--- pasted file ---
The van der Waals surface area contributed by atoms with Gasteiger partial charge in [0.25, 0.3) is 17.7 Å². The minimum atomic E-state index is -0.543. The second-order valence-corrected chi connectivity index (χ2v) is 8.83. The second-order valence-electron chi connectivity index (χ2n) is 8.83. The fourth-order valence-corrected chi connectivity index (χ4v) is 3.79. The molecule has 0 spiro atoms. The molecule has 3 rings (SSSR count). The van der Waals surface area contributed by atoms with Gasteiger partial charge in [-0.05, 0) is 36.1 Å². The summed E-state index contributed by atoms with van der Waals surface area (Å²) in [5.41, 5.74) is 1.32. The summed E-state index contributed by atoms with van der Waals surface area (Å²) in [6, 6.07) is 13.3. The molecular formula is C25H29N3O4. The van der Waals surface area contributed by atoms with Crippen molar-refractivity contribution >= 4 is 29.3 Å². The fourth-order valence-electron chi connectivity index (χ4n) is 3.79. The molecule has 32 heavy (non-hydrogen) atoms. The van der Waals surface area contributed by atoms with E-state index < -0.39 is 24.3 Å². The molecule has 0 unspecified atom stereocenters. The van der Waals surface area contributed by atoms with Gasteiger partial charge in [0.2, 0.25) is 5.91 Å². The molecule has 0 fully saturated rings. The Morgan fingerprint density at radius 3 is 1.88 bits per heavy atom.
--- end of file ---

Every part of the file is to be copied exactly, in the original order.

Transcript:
The van der Waals surface area contributed by atoms with Gasteiger partial charge in [0.25, 0.3) is 17.7 Å². The minimum atomic E-state index is -0.543. The second-order valence-corrected chi connectivity index (χ2v) is 8.83. The second-order valence-electron chi connectivity index (χ2n) is 8.83. The fourth-order valence-corrected chi connectivity index (χ4v) is 3.79. The molecule has 0 spiro atoms. The molecule has 3 rings (SSSR count). The van der Waals surface area contributed by atoms with Gasteiger partial charge in [-0.05, 0) is 36.1 Å². The summed E-state index contributed by atoms with van der Waals surface area (Å²) in [5.41, 5.74) is 1.32. The summed E-state index contributed by atoms with van der Waals surface area (Å²) in [6, 6.07) is 13.3. The molecular formula is C25H29N3O4. The van der Waals surface area contributed by atoms with Crippen molar-refractivity contribution >= 4 is 29.3 Å². The fourth-order valence-electron chi connectivity index (χ4n) is 3.79. The molecule has 32 heavy (non-hydrogen) atoms. The van der Waals surface area contributed by atoms with E-state index < -0.39 is 24.3 Å². The molecule has 0 unspecified atom stereocenters. The van der Waals surface area contributed by atoms with Gasteiger partial charge in [0.2, 0.25) is 5.91 Å². The molecule has 0 fully saturated rings. The Morgan fingerprint density at radius 3 is 1.88 bits per heavy atom.